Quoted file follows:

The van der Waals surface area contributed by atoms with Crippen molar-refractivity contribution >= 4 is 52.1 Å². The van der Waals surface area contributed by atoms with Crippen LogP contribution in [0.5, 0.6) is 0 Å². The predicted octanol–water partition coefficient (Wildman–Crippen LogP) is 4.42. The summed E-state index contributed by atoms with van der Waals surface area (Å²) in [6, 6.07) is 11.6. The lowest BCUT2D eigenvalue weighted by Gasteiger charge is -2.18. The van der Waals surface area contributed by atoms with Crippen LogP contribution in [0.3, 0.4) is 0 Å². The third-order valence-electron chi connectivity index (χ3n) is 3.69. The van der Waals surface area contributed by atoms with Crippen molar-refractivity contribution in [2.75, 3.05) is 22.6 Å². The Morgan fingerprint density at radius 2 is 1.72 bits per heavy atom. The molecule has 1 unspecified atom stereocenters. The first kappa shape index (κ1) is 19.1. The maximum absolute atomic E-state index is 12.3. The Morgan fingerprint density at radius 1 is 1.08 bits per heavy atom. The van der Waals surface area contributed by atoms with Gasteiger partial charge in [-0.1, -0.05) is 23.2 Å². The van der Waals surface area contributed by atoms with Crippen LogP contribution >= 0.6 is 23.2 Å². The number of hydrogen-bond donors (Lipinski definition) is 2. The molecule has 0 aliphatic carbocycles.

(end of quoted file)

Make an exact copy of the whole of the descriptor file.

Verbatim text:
The van der Waals surface area contributed by atoms with Crippen molar-refractivity contribution >= 4 is 52.1 Å². The van der Waals surface area contributed by atoms with Crippen LogP contribution in [0.5, 0.6) is 0 Å². The predicted octanol–water partition coefficient (Wildman–Crippen LogP) is 4.42. The summed E-state index contributed by atoms with van der Waals surface area (Å²) in [6, 6.07) is 11.6. The lowest BCUT2D eigenvalue weighted by Gasteiger charge is -2.18. The van der Waals surface area contributed by atoms with Crippen LogP contribution in [0.3, 0.4) is 0 Å². The third-order valence-electron chi connectivity index (χ3n) is 3.69. The van der Waals surface area contributed by atoms with Crippen molar-refractivity contribution in [2.75, 3.05) is 22.6 Å². The Morgan fingerprint density at radius 2 is 1.72 bits per heavy atom. The molecule has 1 unspecified atom stereocenters. The first kappa shape index (κ1) is 19.1. The maximum absolute atomic E-state index is 12.3. The Morgan fingerprint density at radius 1 is 1.08 bits per heavy atom. The van der Waals surface area contributed by atoms with Gasteiger partial charge in [-0.1, -0.05) is 23.2 Å². The van der Waals surface area contributed by atoms with Crippen LogP contribution >= 0.6 is 23.2 Å². The number of hydrogen-bond donors (Lipinski definition) is 2. The molecule has 0 aliphatic carbocycles.